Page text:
- Building 3 is too high and too close to the railway - this building was originally planning to createa new entrance to the station, with workshop and office space. This commitment has beendropped in favour of cramped one and two bedroom flats. This building creates a wall along therailway that blocks views from Victoria Park and totally blocks the residential streets at the bottomof Windmill Hill.

This is poorly designed, Plot 1 uses land that is a public amenity, giving the only car parking to thestation at a point when Bristol has declared a climate emergency and pledged to become carbonneutral by 2030. There are already 12 schools in the vicinity that were found to have levels of airquality that breached WHO guidelines for NO2 and PM2.5. Allowing Building 1 to be built on land

that is in public ownership ('sold' or 'gifted' to the developers in a manner that hasn't been madepublic and transparent), whilst doing little to improve public transport or other public amenities inthe area (an area which is already under resourced into terms of infrastructure) is in directcounterpoint to this pledge and show no real commitment to improving air quality levels.

There is already massive development that has been give permission on all sides of this plot, withhundreds of students, several of Bristol's tallest buildings, thousands of new residents and littlethought to how they will integrate with the existing community. This proposal should be refused.

Mr Stuart Hocking  63 DUNKERRY ROAD BRISTOL  on 2021-11-17   OBJECT

The proposed triangular layout of the building(s) to the north of Hereford Street and tothe south-west of Bedminster Green is an absolute disaster. It has the look of a terrible prisonblock.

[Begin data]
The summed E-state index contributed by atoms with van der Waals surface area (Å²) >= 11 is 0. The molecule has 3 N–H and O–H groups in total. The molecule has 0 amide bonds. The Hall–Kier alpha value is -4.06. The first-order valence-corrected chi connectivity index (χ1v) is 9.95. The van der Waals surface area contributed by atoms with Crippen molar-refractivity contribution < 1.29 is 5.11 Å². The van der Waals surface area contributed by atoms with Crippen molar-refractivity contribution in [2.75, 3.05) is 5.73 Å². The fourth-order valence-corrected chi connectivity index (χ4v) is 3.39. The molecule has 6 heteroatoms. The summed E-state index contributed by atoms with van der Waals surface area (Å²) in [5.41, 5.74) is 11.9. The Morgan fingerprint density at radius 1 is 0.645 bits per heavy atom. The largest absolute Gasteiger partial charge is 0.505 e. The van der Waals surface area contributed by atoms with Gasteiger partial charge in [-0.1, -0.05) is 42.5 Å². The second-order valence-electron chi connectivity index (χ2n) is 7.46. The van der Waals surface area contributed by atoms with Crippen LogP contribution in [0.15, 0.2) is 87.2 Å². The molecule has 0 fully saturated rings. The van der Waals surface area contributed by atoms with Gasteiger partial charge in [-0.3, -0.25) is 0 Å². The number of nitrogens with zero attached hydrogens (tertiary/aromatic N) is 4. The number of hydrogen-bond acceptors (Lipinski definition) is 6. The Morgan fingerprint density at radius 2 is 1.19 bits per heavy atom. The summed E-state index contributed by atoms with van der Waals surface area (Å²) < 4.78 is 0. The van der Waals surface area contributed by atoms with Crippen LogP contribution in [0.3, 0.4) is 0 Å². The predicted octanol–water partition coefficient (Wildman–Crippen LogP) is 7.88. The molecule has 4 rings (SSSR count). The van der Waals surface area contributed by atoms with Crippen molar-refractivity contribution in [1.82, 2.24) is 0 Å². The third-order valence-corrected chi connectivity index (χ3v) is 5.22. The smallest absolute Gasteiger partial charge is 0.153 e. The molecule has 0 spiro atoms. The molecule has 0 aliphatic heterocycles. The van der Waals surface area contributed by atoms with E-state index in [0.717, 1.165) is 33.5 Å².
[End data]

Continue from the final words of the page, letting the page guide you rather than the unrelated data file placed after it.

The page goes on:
How can you possibly condone the construction of a building that has such a narrow enclosedcentral area, that will be a shaded, dank and depressing area with little or no chance of enhancingthe life of anyone living there let alone anyone living outside of it.

Surely you can't condone this kind of construction. It is creating an unwelcome unfriendlydevelopment. You have to encourage interaction in communities, not these fortress like blocks.Open it up, more tree planting, more connected landscapes that are pleasant to be in.

Ms Susan Lees  32OSBORNE ROAD SOUTHVILLE BRISTOL  on 2021-11-17   OBJECT

The scale of the building will destroy a public view, destroy communities. Providehousing of the type that is not needed. We have a surplus of high rise apartments. There isnothing for families. Building work will cause disruption for a long time. A smaller scaledevelopment would have less opposition , would get built quickly. The proposed buildings aredestroying the area. It feels like the politicians hate the people of Bedminster and Windmill Hill. Iknow this is irrelevent to the criteria but whatever people say wont make any difference now. Youwill ignore any objections.